Bloodaxe £15; Hogarth £16.99

Antigonick, By Anne Carson
The Watch, By Joydeep Roy-Bhattacharya

From an Afghan War novel to a classicist's illustrated version, the story of Antigone can still inspire

Today, the moral certainties explored by Sophocles's tragedies can seem mysterious. Antigone is the story of what goes wrong when two codes of honour collide. Moral relativism would see these as nothing more than lifestyle choices, and tolerant liberalism try to negotiate a compromise. But communities who believe such codes are facts, in the same way that we might believe in the sciences or human rights, cannot negotiate them away. A tragic impasse results.

So it is astute of Joydeep Roy-Bhattacharya to transpose the Antigone tragedy to the battlefields of today's wars of religion in his new novel The Watch. This eight-sided book, set in Kandahar province, uses the voices of seven protagonists and a journal to tell its story. Very different is the Canadian poet and classicist Anne Carson's new version of Sophocles's play. Her Antigonick is an avowedly personal project, as the poet continues to mourn her brother, who was also the subject of her 2009 Nox.

This desire to honour a brother's death tangles Antigone's tragedy because it is human and emotional as well as a matter of principle. Antigone is herself disobeying the code according to which her brother Polynices should be buried by men. Even if she's only doing so because her male relatives have been killed, this gives grist to her uncle Creon's insistence that his alternative honour system, which puts community loyalty above blood ties, should trump her grief. For King Creon, Polynices, who was killed when he attacked their city, deserves to be left unburied.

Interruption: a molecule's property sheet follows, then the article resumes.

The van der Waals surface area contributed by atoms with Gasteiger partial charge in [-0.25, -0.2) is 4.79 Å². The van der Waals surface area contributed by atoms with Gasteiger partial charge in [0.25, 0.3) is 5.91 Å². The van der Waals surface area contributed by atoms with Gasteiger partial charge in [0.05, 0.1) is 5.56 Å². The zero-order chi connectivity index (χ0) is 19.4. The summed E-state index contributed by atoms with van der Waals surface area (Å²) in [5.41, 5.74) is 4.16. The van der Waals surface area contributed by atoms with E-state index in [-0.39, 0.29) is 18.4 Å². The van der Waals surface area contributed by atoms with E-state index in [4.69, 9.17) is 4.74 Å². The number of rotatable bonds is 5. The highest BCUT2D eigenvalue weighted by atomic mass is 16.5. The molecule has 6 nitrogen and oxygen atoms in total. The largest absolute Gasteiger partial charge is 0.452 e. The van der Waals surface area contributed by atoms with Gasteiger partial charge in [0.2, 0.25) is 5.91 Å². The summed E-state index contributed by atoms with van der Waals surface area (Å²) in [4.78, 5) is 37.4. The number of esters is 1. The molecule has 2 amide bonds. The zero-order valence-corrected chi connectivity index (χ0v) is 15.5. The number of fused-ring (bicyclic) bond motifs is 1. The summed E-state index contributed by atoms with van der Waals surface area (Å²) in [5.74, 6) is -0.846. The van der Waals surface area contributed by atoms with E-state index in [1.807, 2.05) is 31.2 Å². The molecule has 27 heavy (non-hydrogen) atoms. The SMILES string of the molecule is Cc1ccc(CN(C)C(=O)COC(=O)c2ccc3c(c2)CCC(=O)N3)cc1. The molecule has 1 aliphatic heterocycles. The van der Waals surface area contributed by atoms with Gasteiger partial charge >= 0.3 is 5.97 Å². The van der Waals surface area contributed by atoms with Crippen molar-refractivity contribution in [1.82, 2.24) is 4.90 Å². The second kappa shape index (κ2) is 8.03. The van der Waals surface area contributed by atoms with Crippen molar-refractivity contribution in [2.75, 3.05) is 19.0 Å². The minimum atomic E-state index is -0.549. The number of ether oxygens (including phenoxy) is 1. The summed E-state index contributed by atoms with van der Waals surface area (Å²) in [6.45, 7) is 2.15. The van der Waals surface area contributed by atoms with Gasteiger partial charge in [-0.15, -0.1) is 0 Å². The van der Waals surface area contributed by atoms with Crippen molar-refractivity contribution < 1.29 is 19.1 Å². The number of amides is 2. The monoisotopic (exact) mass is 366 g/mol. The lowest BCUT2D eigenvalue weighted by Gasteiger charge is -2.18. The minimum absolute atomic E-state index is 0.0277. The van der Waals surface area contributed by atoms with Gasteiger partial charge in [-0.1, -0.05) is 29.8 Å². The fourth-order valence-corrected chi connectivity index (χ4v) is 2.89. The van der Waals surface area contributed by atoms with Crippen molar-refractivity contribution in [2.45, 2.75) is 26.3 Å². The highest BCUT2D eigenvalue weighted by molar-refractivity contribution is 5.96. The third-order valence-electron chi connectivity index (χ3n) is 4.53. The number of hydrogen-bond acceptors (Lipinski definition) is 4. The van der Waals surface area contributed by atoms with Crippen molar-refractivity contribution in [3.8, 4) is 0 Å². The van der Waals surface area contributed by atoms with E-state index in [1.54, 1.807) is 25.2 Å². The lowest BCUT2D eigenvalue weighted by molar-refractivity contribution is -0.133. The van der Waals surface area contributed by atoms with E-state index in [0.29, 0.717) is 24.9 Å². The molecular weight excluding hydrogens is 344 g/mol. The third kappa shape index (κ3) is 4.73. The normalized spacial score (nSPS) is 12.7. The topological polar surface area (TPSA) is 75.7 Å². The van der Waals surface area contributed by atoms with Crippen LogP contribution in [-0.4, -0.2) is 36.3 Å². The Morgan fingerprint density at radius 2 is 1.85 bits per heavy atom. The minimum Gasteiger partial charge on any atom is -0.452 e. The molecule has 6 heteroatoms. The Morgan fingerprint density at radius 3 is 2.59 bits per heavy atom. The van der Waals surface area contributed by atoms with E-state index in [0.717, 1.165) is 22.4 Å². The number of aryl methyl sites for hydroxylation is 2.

It's easy to see how the misogyny of this kind of honour might evoke, for a contemporary Western writer, the Taliban regime. Could there be more schematic ground on which to map the cost of living under such edicts as "All windows to be painted over so that women cannot be seen from the outside" – to quote from a list one of Roy-Bhattacharya's characters has conveniently to hand?

The trouble with schema, though, is that they map rather than excavate. It's brave of a novelist raised in post-Partition India to try to imagine the inner world of a young Pashto Muslim woman like Nizam, the legless rebaab player he casts as Antigone. It's equally brave for this writer and professor to speak for troops on active service. He has taken his military research seriously. Indeed, most of the book is taken up with strategy, soldierly chat, and the firefight in which an American base repels an attack by Pashtun Mujahideen. It is their leader, killed in the attack, that the "Amrikayi" will not surrender to Nizam for burial.

In telling his story through various eyes, Roy-Battacharya must inhabit the speech-rhythms and thought-worlds of culturally different individuals. One of his ideas is that both Americans and Afghans remain individuals, however strict the code they live by. The American platoon includes an Ivy League-educated Lieutenant, a First Sergeant from the Deep South who loves the Blues, Ramirez the Hispanic American, and Pratt the Alaskan. Helpfully, several characters are so exhausted that they fall into waking dreams – back at home, or visiting loved ones – which fill in their back-story.

They're also characterised by their speech. Pratt sounds to the English ear like a Mummerset rustic with his 17th-century verb forms. There's a lot of explicatory dialogue, too. "Nate Alizadeh" "reddens. Jeez, Sarn't, he says softly. What do I know about turbans? I'm from downtown Dee-troit."

That's the trouble with The Watch. Every character is straight down the line; their patriosim pure, their motivation idealistic, or at least understandable. All the violence can be explained by victimhood of some kind. Characters grieve – whether for massacred families, or unfaithful wives – but no one reveals mixed motives, those sneaky private squalors that make the living human truth.